Stocks are so hot that junk bond managers want in to equity markets. Bloomberg’s Lisa Abramowicz explained the conditioning that’s led to this – simply that the performance rankings of corporate debt funds shows that those which are taking the most risk have, not surprisingly, booked the best performance in 2017. While this involved purchasing lower-rated credit instruments, in some cases, it has meant buying more equities.
Abramowicz cites two funds, firstly the Fidelity Capital & Income Fund, this year’s top-performer in high yield debt. FC&IF steadily increased its equity exposure to more than 20% earlier this year.
Secondly, the Loomis High Income Fund increased its equity holdings by more than six times between mid-2016 and early 2017, albeit from a low level.
Besides purely ignoring risk for return’s sake, we suspect that active portfolio managers are also responding to the career risk of losing funds to passive investment vehicles. In addition, we suspect some are probably adherents to the synchronised global growth thesis and bonds don’t have the same “juice.”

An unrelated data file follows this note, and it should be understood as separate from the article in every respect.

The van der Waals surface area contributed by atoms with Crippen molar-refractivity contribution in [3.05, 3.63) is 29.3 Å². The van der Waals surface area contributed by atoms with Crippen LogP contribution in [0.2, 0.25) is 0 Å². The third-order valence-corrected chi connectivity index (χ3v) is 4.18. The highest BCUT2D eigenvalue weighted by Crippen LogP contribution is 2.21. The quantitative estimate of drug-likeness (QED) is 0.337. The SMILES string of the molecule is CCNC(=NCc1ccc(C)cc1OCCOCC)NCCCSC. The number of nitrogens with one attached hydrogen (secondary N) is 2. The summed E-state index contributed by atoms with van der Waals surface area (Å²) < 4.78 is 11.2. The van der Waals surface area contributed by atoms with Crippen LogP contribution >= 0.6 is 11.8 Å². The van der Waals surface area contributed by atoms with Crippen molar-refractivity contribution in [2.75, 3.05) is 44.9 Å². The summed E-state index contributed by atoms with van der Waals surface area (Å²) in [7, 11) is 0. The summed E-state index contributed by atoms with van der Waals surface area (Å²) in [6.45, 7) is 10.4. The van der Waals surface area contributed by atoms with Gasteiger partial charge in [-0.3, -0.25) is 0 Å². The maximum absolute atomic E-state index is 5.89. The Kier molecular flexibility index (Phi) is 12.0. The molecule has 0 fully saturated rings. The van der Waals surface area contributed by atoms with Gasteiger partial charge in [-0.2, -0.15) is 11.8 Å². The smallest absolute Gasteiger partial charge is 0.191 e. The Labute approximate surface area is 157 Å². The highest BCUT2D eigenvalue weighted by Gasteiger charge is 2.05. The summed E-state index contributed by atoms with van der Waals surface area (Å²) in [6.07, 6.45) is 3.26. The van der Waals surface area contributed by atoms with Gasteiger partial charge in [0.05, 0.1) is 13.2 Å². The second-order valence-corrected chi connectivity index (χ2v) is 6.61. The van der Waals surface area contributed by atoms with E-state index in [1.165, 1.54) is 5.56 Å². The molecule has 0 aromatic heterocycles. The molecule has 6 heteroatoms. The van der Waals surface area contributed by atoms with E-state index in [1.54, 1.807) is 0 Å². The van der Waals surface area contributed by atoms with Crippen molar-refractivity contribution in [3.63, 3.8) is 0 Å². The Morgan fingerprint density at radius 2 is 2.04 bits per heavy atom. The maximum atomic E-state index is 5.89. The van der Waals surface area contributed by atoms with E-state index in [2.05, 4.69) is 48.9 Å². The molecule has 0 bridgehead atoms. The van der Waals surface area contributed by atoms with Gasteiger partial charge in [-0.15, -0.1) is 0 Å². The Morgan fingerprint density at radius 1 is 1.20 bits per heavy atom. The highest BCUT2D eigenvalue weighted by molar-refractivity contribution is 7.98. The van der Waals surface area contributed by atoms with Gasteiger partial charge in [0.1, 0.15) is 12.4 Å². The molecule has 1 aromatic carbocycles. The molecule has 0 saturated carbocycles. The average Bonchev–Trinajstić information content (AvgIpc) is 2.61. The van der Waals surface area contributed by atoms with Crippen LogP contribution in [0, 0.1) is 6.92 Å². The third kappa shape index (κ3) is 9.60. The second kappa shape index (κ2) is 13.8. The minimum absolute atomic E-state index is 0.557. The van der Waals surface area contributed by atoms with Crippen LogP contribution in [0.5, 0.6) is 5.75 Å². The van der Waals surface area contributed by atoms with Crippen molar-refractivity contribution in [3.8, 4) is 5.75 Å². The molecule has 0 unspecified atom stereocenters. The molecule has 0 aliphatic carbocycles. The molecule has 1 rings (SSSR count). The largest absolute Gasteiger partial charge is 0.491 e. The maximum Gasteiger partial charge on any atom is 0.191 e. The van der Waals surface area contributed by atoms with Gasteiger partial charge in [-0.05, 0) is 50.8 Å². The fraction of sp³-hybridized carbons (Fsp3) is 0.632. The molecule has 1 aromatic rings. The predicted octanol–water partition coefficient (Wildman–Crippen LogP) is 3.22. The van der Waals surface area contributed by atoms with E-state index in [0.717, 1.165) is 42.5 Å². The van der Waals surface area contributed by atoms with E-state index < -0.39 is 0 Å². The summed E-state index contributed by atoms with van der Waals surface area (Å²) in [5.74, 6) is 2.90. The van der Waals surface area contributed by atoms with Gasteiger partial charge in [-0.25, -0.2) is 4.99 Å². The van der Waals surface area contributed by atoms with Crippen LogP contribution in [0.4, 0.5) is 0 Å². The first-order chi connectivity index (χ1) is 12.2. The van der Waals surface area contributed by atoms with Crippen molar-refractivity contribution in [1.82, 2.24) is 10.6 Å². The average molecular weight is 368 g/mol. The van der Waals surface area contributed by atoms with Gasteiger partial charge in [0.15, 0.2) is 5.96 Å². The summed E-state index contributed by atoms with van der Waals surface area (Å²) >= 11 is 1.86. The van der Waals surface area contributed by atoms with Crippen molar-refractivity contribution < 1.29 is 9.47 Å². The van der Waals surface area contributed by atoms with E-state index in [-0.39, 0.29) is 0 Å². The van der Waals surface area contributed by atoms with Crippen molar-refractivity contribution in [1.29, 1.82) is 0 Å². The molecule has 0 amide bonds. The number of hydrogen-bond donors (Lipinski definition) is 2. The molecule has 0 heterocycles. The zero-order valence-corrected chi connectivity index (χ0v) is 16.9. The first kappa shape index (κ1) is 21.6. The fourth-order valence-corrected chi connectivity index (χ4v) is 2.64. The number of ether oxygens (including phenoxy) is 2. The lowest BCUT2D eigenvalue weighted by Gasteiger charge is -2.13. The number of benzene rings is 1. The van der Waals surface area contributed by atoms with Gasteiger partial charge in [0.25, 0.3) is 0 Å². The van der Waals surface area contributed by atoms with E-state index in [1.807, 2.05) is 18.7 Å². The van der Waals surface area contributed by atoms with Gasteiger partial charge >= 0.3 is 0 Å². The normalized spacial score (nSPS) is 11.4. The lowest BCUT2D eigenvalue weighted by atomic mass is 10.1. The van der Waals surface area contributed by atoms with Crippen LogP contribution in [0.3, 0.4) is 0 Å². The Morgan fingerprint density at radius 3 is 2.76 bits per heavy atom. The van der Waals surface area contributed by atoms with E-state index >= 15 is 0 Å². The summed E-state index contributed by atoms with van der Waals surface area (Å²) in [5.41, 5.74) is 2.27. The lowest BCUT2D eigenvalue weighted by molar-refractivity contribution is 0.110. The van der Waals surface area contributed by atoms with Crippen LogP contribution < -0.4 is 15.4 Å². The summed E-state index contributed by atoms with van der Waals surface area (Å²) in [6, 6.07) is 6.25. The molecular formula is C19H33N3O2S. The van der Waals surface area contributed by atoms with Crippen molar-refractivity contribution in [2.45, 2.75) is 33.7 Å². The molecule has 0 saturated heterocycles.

Abramowicz attributes the behaviour to managers seeing less value in risky credit than in equities. As she shows, the incremental yield on junk versus the yield on the S&P 500 has narrowed considerably.
Abromowicz expects this to end badly, which most of us know this to be true. We also know that this behaviour is not confined to the wealth management sector.
The lead story on the front page of the Sunday Telegraph’s Money section at the weekend was “Insurer’s risk-taking threatens next crash.” The article cited a warning from the IMF “The International Monetary Fund has issued a stark warning about the potential for a giant shock from the industry amid some serious dangers lurking ‘under the surface’…as they battle to deliver returns against historically low interests rates…’Market risk is rising. The search for yield may have gone too far. There is simply too much money chasing too few yielding assets,’ said Tobias Adrian, IMF' s financial counsellor.”
It always brings us back to our central banking friends, who have carefully fermented twin bubbles in equities and bonds as portrayed in the following slide from Fasanara Capital (see “What To Look For If This Is Indeed A Major Bubble")
And the positive feedback loops that go with them, which support the “trending” in bull markets.
As the slide theorises, “An unstable equilibrium is a state in which a small disturbance will produce a large change.”